The IPT-2’s sound signature can best be described as warm. It oozes emotion, brings dynamism and backs it up with a nicely balanced – if not overly aggressive – bass. There is detail too, particularly noticeable in classical music, and enough sound separation to avoid leaving flat spots in a room. In fact the IPT-2 is a strong all rounder capable of doing justice to everything from Barber’s Adagio for Strings to the Yeah Yeah Yeahs, Charlie Parker’s jazz, the Chemical Brothers’ big beats or the folk inspired music of Mumford and Sons.
Where the revelation comes, however, is price. The real cost for gadgets is their microelectronics. Shrinking components and getting them to still perform like their full size counterparts is what drives up the cost of compact docks like the £300 GenevaSound Model S, £350 Bose Sound Dock or £500 rCube and Zeppelin Air. The IPT-2 doesn’t have to play this game and conversely while it may not hit the heights of the £500ers it will happily do battle with £300 – £350 docks for half the price. Yes Lenco has priced the IPT-2 at just £149.99 and for that money it is an absolute bargain. The only product to run it close is Teac’s Aurb SR-100i which has dropped to £189.95 from its original £249.99 RRP.

Actually that’s not entirely true. Lenco does have one considerable rival to the IPT-2: the original Tower. It is underpowered, but with the price slashed to £89.99 to clear stock it is a steal for those not obsessed with playing their music loud.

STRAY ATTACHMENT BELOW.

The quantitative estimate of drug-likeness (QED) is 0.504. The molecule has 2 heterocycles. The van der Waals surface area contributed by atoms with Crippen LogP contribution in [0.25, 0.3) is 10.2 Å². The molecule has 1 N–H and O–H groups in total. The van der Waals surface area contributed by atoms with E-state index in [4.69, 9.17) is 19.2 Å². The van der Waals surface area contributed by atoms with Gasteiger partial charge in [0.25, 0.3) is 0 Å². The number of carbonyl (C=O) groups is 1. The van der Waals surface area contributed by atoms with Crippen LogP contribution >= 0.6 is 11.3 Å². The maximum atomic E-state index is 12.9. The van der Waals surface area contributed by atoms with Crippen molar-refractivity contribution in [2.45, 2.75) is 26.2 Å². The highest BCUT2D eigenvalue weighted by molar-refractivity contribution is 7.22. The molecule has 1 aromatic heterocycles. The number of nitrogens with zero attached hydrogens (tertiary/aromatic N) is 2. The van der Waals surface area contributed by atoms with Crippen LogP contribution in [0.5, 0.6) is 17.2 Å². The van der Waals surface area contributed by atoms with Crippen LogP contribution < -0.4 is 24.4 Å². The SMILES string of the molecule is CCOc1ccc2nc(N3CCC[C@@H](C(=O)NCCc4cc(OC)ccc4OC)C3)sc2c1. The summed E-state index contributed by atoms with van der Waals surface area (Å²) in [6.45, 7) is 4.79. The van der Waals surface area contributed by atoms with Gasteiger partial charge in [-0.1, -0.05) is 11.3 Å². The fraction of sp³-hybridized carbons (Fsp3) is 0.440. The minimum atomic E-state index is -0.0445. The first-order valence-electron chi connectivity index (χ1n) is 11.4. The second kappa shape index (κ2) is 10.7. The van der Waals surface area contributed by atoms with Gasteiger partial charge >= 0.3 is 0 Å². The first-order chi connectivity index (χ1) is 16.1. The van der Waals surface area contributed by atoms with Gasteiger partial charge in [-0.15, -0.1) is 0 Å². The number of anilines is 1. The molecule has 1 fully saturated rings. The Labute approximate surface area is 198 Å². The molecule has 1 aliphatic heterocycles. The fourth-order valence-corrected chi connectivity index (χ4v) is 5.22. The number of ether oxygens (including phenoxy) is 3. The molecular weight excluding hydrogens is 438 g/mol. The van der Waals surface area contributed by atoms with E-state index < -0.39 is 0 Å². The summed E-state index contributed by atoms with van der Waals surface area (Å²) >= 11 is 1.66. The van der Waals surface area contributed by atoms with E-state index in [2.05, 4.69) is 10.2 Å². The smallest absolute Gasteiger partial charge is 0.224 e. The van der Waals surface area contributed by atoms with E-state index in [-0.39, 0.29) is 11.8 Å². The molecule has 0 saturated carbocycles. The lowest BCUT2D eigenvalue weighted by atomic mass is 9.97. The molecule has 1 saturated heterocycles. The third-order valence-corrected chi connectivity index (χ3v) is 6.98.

Lenco has crafted a well made, stylish iPod dock that breaks from the pack, sounds fantastic and comes in at a breakthrough price point. The IPT-2 is the measure of more portable docks twice the price and if your dock never moves there is no reason to pay a premium for their microelectronics. Lenco could have improved things even further by offering a more substantial remote while volume could be louder for those keen to really annoy their neighbours. Despite this the IPT-2 remains a top notch product. Only its reduced price predecessor offers significant competition and at this price point there are few better options available.

Trusted Score

rating-star rating-star rating-star rating-star rating-star

Score in detail

  • Value 10
  • Features 8
  • Usability 8
  • Design 8

Why trust our journalism?

Founded in 2003, Trusted Reviews exists to give our readers thorough, unbiased and independent advice on what to buy.

Today, we have millions of users a month from around the world, and assess more than 1,000 products a year.

author icon

Editorial independence

Editorial independence means being able to give an unbiased verdict about a product or company, with the avoidance of conflicts of interest. To ensure this is possible, every member of the editorial staff follows a clear code of conduct.

author icon

Professional conduct

We also expect our journalists to follow clear ethical standards in their work. Our staff members must strive for honesty and accuracy in everything they do. We follow the IPSO Editors’ code of practice to underpin these standards.